Germany commits €2.8 million for projects in Afghanistan, Kenya and Tanzania
Funds to promote biodiversity preservation, sustainable agricultural practices
30 January 2007, Rome – The Government of Germany has committed €2.8 million to support food security, sustainable agriculture and natural resource management in Afghanistan, Kenya and Tanzania, under two agreements signed today with FAO.
Afghanistan: preserving biodiversity, improving nutrition
In Afghanistan, a three-year €1.3 million FAO project will help improve household food security and nutrition by promoting the consumption of local food species with high nutritional value and developing income-generating activities based on the commercialization of local natural resources.
Malnutrition and micronutrient deficiencies are major concerns in Afghanistan, where between 45 and 59 percent of children under five suffer from chronic malnutrition. One of the main causes of malnutrition is poor diet diversity, with most Afghan households consuming largely wheat, oil and tea, but little meat, fruit or vegetables.
Under the project, food insecure households will receive nutrition education on the need to diversify their diet and on the value of local species.
“By promoting sustainable resource management and preservation of local biodiversity, the project will contribute to the Government of Afghanistan’s objectives of reducing malnutrition and food insecurity, as well as preserving natural resources,” said Tesfai Tecle, FAO Assistant Director-General for Technical Cooperation.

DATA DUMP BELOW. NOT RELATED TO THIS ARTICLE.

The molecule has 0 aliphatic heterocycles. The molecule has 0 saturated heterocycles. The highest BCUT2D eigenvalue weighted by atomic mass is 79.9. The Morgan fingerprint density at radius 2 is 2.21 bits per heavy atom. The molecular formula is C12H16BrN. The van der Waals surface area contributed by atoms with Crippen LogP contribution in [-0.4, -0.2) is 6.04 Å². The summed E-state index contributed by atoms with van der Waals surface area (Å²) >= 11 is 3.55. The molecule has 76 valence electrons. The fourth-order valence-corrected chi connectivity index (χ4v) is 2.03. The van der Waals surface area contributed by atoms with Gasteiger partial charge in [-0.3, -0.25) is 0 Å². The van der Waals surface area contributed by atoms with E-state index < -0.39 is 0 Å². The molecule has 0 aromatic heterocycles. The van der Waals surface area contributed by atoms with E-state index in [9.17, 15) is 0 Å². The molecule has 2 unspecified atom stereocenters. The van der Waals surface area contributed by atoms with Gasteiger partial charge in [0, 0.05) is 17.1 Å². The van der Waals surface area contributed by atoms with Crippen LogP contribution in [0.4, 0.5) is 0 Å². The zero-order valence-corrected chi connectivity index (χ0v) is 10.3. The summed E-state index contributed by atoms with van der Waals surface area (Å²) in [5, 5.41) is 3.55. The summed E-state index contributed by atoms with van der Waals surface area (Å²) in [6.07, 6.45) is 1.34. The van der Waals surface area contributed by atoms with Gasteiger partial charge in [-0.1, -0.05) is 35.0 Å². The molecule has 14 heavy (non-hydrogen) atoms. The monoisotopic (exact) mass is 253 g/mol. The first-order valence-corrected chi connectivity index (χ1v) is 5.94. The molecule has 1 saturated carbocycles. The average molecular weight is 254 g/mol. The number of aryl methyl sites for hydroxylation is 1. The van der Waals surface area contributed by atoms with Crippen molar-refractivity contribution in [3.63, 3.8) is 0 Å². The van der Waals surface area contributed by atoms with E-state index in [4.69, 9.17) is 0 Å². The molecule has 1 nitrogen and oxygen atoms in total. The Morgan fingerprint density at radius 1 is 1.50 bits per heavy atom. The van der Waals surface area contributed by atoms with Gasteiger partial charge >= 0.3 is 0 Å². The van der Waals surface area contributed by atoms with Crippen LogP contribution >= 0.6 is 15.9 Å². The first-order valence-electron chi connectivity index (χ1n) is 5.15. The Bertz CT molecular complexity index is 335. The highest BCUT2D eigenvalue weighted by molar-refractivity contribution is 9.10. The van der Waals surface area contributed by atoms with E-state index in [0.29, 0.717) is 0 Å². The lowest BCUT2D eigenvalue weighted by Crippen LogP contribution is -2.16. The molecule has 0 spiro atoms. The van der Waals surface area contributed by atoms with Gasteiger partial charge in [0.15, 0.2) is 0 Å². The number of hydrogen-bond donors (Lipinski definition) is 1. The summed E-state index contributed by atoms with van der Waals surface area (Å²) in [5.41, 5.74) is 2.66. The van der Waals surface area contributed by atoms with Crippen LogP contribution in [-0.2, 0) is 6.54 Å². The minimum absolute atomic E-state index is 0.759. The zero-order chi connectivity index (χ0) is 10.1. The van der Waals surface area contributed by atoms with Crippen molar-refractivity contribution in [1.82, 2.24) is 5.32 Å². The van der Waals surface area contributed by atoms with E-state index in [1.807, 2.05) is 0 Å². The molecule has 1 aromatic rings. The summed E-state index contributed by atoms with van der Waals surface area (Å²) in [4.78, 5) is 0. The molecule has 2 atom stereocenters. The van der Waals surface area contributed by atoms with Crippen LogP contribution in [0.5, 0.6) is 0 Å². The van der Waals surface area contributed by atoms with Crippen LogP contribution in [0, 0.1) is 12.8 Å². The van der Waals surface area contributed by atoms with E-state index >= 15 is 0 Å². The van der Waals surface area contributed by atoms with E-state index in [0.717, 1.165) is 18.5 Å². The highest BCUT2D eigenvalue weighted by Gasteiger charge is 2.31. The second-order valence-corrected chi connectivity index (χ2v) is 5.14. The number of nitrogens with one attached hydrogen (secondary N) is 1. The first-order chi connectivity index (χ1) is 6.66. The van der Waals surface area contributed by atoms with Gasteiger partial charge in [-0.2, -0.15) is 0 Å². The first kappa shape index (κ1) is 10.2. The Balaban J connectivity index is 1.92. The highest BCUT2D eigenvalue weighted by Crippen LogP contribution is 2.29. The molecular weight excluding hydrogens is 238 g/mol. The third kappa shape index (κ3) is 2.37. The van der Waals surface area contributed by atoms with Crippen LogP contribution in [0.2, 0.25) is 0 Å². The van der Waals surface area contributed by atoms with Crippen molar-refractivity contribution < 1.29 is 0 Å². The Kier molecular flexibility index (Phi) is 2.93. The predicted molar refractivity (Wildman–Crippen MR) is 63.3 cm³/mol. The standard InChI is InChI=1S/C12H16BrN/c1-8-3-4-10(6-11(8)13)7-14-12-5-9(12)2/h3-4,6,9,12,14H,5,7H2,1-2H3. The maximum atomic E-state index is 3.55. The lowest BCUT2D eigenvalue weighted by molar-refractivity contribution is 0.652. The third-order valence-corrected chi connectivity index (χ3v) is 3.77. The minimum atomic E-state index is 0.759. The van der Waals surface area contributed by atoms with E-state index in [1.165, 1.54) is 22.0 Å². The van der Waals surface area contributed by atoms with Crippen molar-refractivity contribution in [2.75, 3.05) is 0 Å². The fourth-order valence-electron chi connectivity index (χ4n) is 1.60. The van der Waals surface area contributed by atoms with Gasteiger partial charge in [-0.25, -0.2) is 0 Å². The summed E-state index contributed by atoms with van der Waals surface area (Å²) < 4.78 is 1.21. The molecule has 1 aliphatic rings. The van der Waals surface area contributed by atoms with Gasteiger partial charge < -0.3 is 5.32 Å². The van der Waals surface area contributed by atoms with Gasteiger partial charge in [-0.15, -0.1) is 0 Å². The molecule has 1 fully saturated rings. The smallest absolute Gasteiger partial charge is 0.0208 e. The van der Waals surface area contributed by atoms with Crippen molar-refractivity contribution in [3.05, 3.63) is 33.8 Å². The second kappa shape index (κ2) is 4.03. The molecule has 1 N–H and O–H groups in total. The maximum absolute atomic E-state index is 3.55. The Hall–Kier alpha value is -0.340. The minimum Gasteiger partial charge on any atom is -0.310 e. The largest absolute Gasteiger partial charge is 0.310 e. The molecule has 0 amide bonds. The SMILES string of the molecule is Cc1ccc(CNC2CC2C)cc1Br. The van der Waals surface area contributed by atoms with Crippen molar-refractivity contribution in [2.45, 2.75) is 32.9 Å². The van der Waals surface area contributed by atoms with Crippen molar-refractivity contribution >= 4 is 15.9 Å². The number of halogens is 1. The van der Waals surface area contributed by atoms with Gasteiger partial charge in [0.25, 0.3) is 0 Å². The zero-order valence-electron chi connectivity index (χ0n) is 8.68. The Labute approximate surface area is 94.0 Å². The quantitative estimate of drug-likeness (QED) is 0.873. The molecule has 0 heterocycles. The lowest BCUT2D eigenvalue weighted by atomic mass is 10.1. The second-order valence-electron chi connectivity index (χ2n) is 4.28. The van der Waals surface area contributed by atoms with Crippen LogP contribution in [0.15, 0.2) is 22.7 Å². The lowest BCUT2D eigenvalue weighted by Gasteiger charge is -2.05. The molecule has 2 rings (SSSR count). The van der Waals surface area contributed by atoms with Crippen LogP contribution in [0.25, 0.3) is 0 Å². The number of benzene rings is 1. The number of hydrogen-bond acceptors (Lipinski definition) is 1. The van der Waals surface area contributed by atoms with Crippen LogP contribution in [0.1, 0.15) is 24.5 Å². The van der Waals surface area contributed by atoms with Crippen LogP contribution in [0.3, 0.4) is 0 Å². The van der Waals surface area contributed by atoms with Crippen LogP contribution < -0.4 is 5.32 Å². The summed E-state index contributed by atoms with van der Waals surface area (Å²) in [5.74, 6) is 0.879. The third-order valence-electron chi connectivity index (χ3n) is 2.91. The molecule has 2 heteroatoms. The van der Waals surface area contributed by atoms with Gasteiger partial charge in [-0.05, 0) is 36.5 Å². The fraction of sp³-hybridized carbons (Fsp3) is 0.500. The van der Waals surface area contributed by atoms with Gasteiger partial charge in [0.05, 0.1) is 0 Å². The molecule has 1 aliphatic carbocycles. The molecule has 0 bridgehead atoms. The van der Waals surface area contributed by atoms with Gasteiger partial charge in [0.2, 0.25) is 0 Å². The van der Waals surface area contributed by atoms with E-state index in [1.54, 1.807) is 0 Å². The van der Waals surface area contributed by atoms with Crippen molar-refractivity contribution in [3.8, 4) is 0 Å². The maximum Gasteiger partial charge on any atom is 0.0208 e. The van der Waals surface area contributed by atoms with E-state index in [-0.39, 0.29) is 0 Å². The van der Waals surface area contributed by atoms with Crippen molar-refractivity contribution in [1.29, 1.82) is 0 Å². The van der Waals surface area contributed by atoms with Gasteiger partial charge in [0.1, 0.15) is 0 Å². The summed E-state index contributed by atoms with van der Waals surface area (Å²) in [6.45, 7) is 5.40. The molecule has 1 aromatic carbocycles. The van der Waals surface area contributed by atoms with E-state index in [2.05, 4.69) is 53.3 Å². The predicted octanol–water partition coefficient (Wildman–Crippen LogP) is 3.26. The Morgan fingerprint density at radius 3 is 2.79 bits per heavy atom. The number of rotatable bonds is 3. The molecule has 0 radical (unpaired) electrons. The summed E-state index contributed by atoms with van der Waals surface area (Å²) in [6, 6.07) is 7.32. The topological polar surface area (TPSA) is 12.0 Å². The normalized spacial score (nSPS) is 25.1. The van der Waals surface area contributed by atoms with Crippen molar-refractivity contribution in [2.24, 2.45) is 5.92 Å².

The project will be implemented through the Ministry of Agriculture, in close collaboration with local communities, academic institutions, relevant government institutions, non-governmental organizations and the private sector.
Conservation agriculture in East Africa
A second German-funded project aims to improve food security in Kenya and Tanzania through the promotion of conservation agriculture, which combines practices such as zero tillage, crop rotation and permanent soil cover, as a sustainable land management tool.
“Agriculture in much of sub-Saharan Africa suffers from decreasing soil productivity, exacerbated by inadequate soil moisture and erratic rainfall,” said Tecle. “Conservation agriculture can help stabilize and, in the long run, improve productivity. Farming without ploughing also uses less human labour and animal power, which can mitigate the labour shortages that affect small-scale farmers in the region due to rural-urban migration and the rapid spread of HIV/AIDS.”
The three-year project will help promote the adoption of conservation agriculture practices by smallholder farmers in the two East African countries through an expanded network of farmer field schools and by increasing the availability of conservation agriculture equipment.
As many of these tools are not readily available in the region, the project will bring in manufacturers and suppliers from Brazil, where wide-scale adoption of conservation agriculture techniques has spurred a vibrant small-scale manufacturing sector for this specialized equipment which has gradually evolved, with increased demand, to include larger commercial manufacturers.
Brazilian producers of conservation agriculture equipment will benefit from access to the East African market, while potential producers in Kenya and Tanzania will receive training in manufacturing and marketing the equipment to bring elements of the Brazilian success story to bear on the East African situation.
The knowledge and information gained from the experiences in Kenya and Tanzania will be disseminated throughout Africa through the project’s regional counterpart, the African Conservation Tillage Network.
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